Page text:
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Leah Farrell

Taoiseach expected to meet with Boris Johnson next week

Varadkar said the ‘time is tight” for a Brexit deal to be struck.

TAOISEACH LEO VARADKAR is seeking to meet with UK Prime Minister Boris Johnson next week.

Speaking at a Fine Gael fundraiser in Dublin tonight, he said “time is tight” for a Brexit deal to be struck ahead of a European Council summit on 17 and 18 October.

He said he believes a deal can be reached and refused to set out when Johnson should submit any final proposals to the EU, but said that next Friday was “reasonable”.

“We are in the process of trying to arrange a meeting with prime minister Johnson next week,” he added. 

“Time is tight. We have a European summit on the 17th of October and it’s not reasonable to expect 27 or 28 heads of Government to sign off on something that they only see the night before or a few days before,” he said, adding:

“There are a lot of countries, for example, including our own where there’s a degree of parliamentary scrutiny. So timelines are tight.”

While he said Friday was reasonable, he said the deadlines aren’t going to be absolutely rigid.

“It is always possible to find an extra 24 hours or an extra 48 hours but it’s not the case that you can negotiate an international treaty at a council meeting in Brussels.”

He said it is legal document that 28 heads of States can’t make amendments to and discuss at 3am in the morning at a council meeting.

Asked whether he thinks a deal can be done, he said:

“It’s possible at the European Council summit in two weeks time, but the current position as of today is the European Union, including Ireland, doesn’t feel that the proposals put forward by Prime Minister Johnson yet form the basis for deeper negotiations.”

He said the Irish government had concerns about the issue of consent and democracy in the North, as well as a serious problem with custom checks.

“That is the hard border we have been trying to avoid all along,” he said.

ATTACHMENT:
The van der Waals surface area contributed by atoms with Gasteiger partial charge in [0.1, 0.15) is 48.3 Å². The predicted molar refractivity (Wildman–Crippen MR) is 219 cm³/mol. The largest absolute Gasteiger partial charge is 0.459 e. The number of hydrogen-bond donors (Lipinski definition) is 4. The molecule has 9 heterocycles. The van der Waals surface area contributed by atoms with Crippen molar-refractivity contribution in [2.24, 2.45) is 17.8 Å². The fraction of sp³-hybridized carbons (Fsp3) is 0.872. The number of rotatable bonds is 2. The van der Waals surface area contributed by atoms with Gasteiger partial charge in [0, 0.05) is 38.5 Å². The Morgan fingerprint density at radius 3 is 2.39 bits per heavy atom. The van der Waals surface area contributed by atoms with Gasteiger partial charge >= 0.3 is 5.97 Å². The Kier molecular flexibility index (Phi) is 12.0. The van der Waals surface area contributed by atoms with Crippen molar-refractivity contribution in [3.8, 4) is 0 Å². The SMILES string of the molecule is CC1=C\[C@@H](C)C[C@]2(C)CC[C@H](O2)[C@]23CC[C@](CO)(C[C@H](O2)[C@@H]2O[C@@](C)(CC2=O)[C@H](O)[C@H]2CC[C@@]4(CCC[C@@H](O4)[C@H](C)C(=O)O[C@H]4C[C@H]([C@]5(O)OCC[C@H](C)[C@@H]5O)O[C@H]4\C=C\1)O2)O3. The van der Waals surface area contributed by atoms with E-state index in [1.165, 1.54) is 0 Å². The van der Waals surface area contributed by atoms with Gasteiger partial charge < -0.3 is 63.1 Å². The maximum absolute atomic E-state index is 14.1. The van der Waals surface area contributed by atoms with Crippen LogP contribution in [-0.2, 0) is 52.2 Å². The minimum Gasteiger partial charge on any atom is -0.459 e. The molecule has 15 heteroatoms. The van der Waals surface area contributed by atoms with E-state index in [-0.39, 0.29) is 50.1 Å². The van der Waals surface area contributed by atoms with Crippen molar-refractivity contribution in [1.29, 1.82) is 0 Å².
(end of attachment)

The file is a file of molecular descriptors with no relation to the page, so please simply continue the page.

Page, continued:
The Taoiseach was also asked about next week’s Budget.

He said tax cuts had been delivered in the last three years, but on Tuesday he has to “what’s right for the country” in light of Brexit.

“This budget is different. It’s a no deal budget so it has to be more conservative than previous budgets and what that means is no across the board income tax cuts and no across the board welfare increases,” he said.

“But there will be room for a package of modest ones targeted on the poorest and those most in need and there will be a tax package, albeit a minimal one, correcting some anomalies and unfairnesses that need to be corrected.”

He said the exact figure of the Brexit packages still has to be settled on, but added that that it will involve a “financial package to save jobs and businesses that are viable in the long term but may be vulnerable as a consequence of Brexit”.

“So as you can imagine, the area’s most affected will be the ones most protected.

“That’s agriculture and the food industry, fisheries, also exporters’ to the UK and the tourism industry as well and we’ll have to as well have a focus on the border region, which could be very much affected too.”

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